Waking up to the smell of toasting paranthas in copious amounts of ghee can't be explained in words.
Stern and loving, mothers are truly living divinities. A perfect signifier of their other-worldliness is the heavenly food they conjure up in the kitchen.
Across the length and breadth of South Asia, one thing will be unanimously agreed upon: nothing tastes better than the food cooked by your mother. Maa ki hatho ka pyaar… you see.
Most of us cooked our first dish with our mums. We still call them to check if only a pinch of the new spice she sent you is enough for that curry!
When we asked you which dish most reminds you of your mother, you told us it is the first dish she taught you!
With that in mind, DESIblitz presents some truly tantalising dishes that you should certainly learn from your mother.
Some simple and some extremely complicated, these recipes by desi mothers are absolutely drool worthy.
Waking up after a week of school to the smell of paranthas being toasted in generous amounts of ghee cannot be explained in words.
Quintessential North Indian breakfast bread, Parantha is probably the reason why breakfast exists!
If you don’t know what a parantha is, you better put, Eat paranthas in Punjab or Chandni Chowk, Delhi, in your bucket list.
Anyway, parantha is a stuffed Indian bread. The dough is made of wheat flour, gram flour and/or common flour. They can be stuffed with any filling.
The most common stuffing is mashed potatoes. Aloo paranthas will give you a gastronomic high and simultaneously remind you of your mum. Check out the recipe here.
Another household favourite is the Rajma Chawal. It is a curry made of red kidney beans cooked in a buttery tomato-garlic sauce with a generous sprinkling of dry spices.
Although a Punjabi dish, it has been readily imbibed to many different parts of the subcontinent and indeed, become a dish of the world.
A comfort food, Rajma or red kidney beans cooked in fresh tomato-ginger-garlic sauce fried in ghee, has no other competitor other than the famous maa-ki-daal.
This curry works very well with freshly steamed basmati rice and a side of raita or pickle. Check out the recipe here.
Simple and light, daal is best spiced with wisdom and love. Mothers and grandmothers have the best versions in the family.
When you’re sick or feeling low, a warm bowl of souped daal is the desi answer to chicken soup!
It is no wonder that this dish has evolved and developed differently in various parts of South Asia.
The north may have Daal Makhani but the south has Sambhar. The west may have Gujarati Daal but the east has Macher Matha diye Daal and the northeast has Ooti.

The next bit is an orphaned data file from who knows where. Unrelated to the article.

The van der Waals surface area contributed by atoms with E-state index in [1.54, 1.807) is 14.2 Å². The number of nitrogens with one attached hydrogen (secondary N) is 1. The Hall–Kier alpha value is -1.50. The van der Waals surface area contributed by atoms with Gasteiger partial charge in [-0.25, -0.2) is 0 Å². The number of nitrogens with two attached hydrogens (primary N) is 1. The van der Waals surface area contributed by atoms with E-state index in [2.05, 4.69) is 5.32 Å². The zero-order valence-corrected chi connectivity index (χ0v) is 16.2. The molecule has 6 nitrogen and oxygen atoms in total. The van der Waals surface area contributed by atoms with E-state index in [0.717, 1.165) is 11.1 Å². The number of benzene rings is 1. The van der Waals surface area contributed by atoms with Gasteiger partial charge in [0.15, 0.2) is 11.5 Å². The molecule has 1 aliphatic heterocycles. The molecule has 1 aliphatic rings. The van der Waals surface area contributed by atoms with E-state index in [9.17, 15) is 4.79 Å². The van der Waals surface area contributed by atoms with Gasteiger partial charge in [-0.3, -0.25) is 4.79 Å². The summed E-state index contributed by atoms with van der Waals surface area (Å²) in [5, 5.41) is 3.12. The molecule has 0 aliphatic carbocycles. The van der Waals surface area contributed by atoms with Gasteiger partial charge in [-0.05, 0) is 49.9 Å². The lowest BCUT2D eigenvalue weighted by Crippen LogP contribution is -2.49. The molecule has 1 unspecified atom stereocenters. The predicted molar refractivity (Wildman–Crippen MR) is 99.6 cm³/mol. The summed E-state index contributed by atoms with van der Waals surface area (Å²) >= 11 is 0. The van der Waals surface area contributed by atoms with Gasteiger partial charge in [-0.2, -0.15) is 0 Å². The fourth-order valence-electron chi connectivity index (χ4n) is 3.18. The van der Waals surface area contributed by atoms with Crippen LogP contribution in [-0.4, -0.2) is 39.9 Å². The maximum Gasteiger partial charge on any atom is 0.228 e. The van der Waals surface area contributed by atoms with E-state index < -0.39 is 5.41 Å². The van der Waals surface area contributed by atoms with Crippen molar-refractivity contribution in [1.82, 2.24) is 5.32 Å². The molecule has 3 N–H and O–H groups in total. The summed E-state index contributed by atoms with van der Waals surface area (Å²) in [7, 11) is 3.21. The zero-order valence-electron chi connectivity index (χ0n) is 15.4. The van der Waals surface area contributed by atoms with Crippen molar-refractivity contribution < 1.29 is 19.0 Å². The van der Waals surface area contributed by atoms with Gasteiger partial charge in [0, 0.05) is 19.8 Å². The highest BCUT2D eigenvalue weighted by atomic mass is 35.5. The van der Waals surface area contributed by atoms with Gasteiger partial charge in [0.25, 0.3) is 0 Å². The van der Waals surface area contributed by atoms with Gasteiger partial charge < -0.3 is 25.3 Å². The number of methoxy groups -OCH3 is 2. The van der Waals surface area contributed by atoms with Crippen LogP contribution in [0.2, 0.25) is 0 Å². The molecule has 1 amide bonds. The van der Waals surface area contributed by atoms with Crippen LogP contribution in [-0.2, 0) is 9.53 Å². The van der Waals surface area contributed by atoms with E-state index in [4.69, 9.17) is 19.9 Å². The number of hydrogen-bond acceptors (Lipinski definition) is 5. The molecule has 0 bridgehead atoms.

In fact, there are even non-vegetarian varieties like Haleem and Dal Gosht.
Despite the variety there is one version everyone loves, the plain and simple yellow daal. Check out the recipe here.
A South Indian essential, Idli is a steamed cake made of fermented rice and lentil batter. They can also be made with rava or cream of rice.
Light and soft, idlis can be eaten at any time of the day though idlis for breakfast is something altogether special.
Common in South India and Sri Lanka and a breakfast favourite across the subcontinent, idli is good food for infants and the aged alike.
Its spongy texture perfectly absorbs the beautifully flavoured Sambhar and also goes well with coconut or peanut chutneys.
When any South Indian says they miss home, know that they simply need a good helping of idlis. Check out the recipe here.
Although few desi cookbooks feature Northeast Indian cuisine, no Manipuri will deny how much this dish reminds them of their mother.
Made with freshly chopped mustard leaves, fermented soybeans, sticky rice and a lot of fresh herbs – Chagempomba is a deeply emotional Manipuri dish.
It is usually vegetarian but may be cooked with dried fish or pork occasionally.
One to call home for the recipe, Chagempomba is a traditional dish wherein Indian food meets Asian fares.
Check out the recipe here.
After having learned your first few dishes from your mum, what catches us most off guard is Biryani – the ultimate dish that terrifies us to recreate.
Although it takes very long to make, cooking a great biryani can be truly rewarding. However, it is not an easy dish.
If a long list of spices required to make Biryani doesn’t daunt you, the series of steps involved surely will. But who better than a desi mother to help us through it!
The proteins in the biryani can be changed to your liking but be careful as different meats have slightly different techniques involved.
In any case, as a show of respect to this great dish and the many desi mothers who taught it, here is the recipe of a good Mutton Biryani.
These are some of our favourite desi recipes to learn from our mother! But that’s not all! We also have some very interesting mum recipes, named by you – our readers! Check out the gallery below.